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Assessing Top Down and Bottom Up Attention Mechanisms in Smokers Using Nicotine Nasal Spray

2014-08-27 03:13:14 | BioPortfolio

Summary

Background:

- Smoking is the leading cause of preventable death in the United States, and researchers are interested in gaining a better understanding of the perceived beneficial effects of nicotine to help improve treatment strategies for nicotine dependence. Understanding the conditions under which nicotine improves attention and cognitive processing may provide more useful information for this research.

- The ability to pay attention and filter relevant from irrelevant stimuli is central to all aspects of information-processing. Top-down and bottom-up attentional processes illustrate how the brain combines stimuli and goal-directed behaviors. Bottom-up processing is an unconscious response to sensory input; for instance, when the eyes automatically focus on a prominent image in a picture. Top-down processing is a conscious response to drive attention toward specific stimuli; for instance, when a person is asked to focus on a less immediately noticeable image in a picture. Researchers are interested in determining whether nicotine improves cognitive performance by acting on top-down or bottom-up attentional mechanisms.

Objectives:

- To investigate the effect of nicotine on the top-down and bottom-up mechanisms of attention in cigarette smokers.

Eligibility:

- Current smokers (at least 10 cigarettes per day for at least 1 year) between 18 and 55 years of age.

Design:

- This study will involve one training session and four experimental sessions.

- During the training session, participants will receive a sample dose of the nicotine nasal spray used in the study to determine if they can tolerate the effects.

- For each experimental session, participants will receive one dose of nicotine nasal spray (1 mg, 2 mg, or 3 mg) or placebo spray, followed by blood pressure and heart rate monitoring, performance of an attentional test, and questionnaires to rate participants' perception of nicotine effectiveness. Participants may receive different doses at different sessions, and will not be told which dose they will receive at any given point.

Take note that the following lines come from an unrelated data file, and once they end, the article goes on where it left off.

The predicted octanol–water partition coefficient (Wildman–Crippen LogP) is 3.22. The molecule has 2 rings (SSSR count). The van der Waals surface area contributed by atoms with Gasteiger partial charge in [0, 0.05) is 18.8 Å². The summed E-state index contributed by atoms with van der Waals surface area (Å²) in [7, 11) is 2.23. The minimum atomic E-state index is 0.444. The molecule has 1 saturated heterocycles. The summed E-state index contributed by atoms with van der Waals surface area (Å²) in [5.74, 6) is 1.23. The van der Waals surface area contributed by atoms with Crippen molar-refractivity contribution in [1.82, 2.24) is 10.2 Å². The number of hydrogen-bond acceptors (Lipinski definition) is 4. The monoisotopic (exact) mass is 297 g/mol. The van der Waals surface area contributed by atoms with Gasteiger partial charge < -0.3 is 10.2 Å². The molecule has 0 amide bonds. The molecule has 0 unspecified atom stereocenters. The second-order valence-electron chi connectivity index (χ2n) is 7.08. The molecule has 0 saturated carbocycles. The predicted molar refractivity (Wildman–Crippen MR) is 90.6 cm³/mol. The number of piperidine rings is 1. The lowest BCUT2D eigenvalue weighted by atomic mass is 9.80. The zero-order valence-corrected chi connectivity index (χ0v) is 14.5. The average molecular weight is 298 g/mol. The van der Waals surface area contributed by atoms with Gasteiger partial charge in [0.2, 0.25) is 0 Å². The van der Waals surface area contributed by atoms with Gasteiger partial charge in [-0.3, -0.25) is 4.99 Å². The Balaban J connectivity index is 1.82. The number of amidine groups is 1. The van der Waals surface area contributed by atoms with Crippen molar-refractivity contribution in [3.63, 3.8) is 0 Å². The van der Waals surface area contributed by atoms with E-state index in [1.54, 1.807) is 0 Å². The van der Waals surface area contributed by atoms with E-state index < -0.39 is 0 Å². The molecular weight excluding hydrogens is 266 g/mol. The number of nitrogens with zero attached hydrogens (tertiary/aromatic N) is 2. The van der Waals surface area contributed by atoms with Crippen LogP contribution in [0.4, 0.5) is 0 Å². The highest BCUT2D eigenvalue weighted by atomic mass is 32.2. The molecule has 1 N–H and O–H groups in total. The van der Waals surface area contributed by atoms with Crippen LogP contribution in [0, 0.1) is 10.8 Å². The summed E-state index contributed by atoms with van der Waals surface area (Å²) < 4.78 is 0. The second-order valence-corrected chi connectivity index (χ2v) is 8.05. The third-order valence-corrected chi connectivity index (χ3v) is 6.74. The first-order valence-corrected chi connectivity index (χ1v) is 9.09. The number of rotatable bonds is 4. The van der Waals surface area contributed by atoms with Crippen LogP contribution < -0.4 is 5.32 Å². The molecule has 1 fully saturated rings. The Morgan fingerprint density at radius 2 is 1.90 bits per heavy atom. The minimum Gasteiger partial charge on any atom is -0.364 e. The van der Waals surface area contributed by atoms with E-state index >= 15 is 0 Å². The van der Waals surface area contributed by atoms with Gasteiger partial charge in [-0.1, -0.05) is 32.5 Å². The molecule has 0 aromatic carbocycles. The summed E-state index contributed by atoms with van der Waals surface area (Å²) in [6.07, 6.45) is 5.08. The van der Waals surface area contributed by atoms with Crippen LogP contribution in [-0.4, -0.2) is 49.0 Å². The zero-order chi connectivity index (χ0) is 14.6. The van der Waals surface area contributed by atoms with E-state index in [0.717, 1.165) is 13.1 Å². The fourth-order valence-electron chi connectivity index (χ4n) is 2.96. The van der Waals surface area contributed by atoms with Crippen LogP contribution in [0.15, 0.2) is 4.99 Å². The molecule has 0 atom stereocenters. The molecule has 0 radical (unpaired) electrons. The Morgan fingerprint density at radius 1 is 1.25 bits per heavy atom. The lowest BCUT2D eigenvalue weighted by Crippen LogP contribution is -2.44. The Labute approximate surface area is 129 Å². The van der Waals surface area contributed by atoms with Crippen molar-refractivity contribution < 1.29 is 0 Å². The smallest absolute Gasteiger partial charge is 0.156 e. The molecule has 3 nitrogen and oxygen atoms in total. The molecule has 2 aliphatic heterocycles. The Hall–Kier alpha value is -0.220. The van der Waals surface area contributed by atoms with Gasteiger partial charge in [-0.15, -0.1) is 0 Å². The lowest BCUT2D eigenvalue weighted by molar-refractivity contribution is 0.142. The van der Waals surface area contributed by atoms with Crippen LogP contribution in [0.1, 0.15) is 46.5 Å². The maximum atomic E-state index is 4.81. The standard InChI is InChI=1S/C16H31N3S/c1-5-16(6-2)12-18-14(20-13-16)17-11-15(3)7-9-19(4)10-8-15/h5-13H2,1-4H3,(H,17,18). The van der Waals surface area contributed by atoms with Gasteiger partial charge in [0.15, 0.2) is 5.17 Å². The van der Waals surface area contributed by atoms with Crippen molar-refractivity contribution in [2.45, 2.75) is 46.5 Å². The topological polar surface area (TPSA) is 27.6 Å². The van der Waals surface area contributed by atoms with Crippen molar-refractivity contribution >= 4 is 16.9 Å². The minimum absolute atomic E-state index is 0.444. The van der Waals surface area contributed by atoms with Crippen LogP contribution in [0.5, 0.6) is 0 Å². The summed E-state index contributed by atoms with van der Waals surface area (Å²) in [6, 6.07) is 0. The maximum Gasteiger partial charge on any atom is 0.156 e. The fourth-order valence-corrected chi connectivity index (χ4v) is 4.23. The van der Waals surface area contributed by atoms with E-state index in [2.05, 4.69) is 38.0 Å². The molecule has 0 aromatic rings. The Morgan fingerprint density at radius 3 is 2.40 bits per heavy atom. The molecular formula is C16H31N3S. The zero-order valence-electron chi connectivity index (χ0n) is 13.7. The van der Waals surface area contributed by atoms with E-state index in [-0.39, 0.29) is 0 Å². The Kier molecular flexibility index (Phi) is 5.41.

Description

Objective:

The objective is to investigate the dose-response effect of nicotine on the top-down and bottom-up mechanisms of attention in cigarette smokers.

Study population:

Male and nonpregnant-female smokers 18 to 55 years of age.

Design:

This study is a double-blind, placebo controlled trial of nicotine or placebo nasal sprays. Participants have five visits: a training session and four experimental sessions. Each participant receives a test dose of the nasal spray immediately following the training session to ascertain tolerability and become familiarized with the effect of the spray. One dose (0, 1.0, 2.0 or 3.0 mg) of nicotine nasal spray is administered at the beginning of each experimental session followed by the test battery.

Outcome Measures:

Outcome measures are vital signs, ratings of mood and drug effect, and performance (accuracy, response time) on a test of selective attention.

Study Design

Allocation: Randomized, Control: Placebo Control, Endpoint Classification: Pharmacokinetics/Dynamics Study, Intervention Model: Single Group Assignment, Masking: Double-Blind

Conditions

Drug Addiction

Intervention

Nicotrol

Location

National Institute on Drug Abuse, Biomedical Research Center (BRC)
Baltimore
Maryland
United States
21224

Status

Recruiting

Source

National Institutes of Health Clinical Center (CC)

Results (where available)

View Results

Links

Published on BioPortfolio: 2014-08-27T03:13:14-0400

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A general state of sluggishness, listless, or uninterested, with being tired, and having difficulty concentrating and doing simple tasks. It may be related to DEPRESSION or DRUG ADDICTION.

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